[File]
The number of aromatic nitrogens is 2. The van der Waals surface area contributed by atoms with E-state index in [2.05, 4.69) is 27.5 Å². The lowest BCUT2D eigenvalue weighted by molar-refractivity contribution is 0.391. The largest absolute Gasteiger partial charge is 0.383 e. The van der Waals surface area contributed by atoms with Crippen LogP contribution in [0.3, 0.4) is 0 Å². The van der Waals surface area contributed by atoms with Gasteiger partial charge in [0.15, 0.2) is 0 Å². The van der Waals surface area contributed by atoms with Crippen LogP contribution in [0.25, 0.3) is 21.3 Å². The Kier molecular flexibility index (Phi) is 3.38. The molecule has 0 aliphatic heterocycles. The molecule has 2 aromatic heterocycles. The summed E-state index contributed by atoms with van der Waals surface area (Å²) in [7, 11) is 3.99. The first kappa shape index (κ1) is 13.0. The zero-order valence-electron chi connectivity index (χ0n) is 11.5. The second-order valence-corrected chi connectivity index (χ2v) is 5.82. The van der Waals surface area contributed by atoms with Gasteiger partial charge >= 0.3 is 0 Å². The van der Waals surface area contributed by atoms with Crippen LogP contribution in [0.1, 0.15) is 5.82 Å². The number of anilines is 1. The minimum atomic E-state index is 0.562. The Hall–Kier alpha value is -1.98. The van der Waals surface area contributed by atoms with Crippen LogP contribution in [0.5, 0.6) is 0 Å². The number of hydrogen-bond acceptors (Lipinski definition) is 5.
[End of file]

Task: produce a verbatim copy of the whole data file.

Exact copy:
The number of aromatic nitrogens is 2. The van der Waals surface area contributed by atoms with E-state index in [2.05, 4.69) is 27.5 Å². The lowest BCUT2D eigenvalue weighted by molar-refractivity contribution is 0.391. The largest absolute Gasteiger partial charge is 0.383 e. The van der Waals surface area contributed by atoms with Crippen LogP contribution in [0.3, 0.4) is 0 Å². The van der Waals surface area contributed by atoms with Gasteiger partial charge in [0.15, 0.2) is 0 Å². The van der Waals surface area contributed by atoms with Crippen LogP contribution in [0.25, 0.3) is 21.3 Å². The Kier molecular flexibility index (Phi) is 3.38. The molecule has 0 aliphatic heterocycles. The molecule has 2 aromatic heterocycles. The summed E-state index contributed by atoms with van der Waals surface area (Å²) in [7, 11) is 3.99. The first kappa shape index (κ1) is 13.0. The zero-order valence-electron chi connectivity index (χ0n) is 11.5. The second-order valence-corrected chi connectivity index (χ2v) is 5.82. The van der Waals surface area contributed by atoms with Gasteiger partial charge >= 0.3 is 0 Å². The van der Waals surface area contributed by atoms with Crippen LogP contribution in [0.1, 0.15) is 5.82 Å². The number of anilines is 1. The minimum atomic E-state index is 0.562. The Hall–Kier alpha value is -1.98. The van der Waals surface area contributed by atoms with Crippen LogP contribution in [0.5, 0.6) is 0 Å². The number of hydrogen-bond acceptors (Lipinski definition) is 5.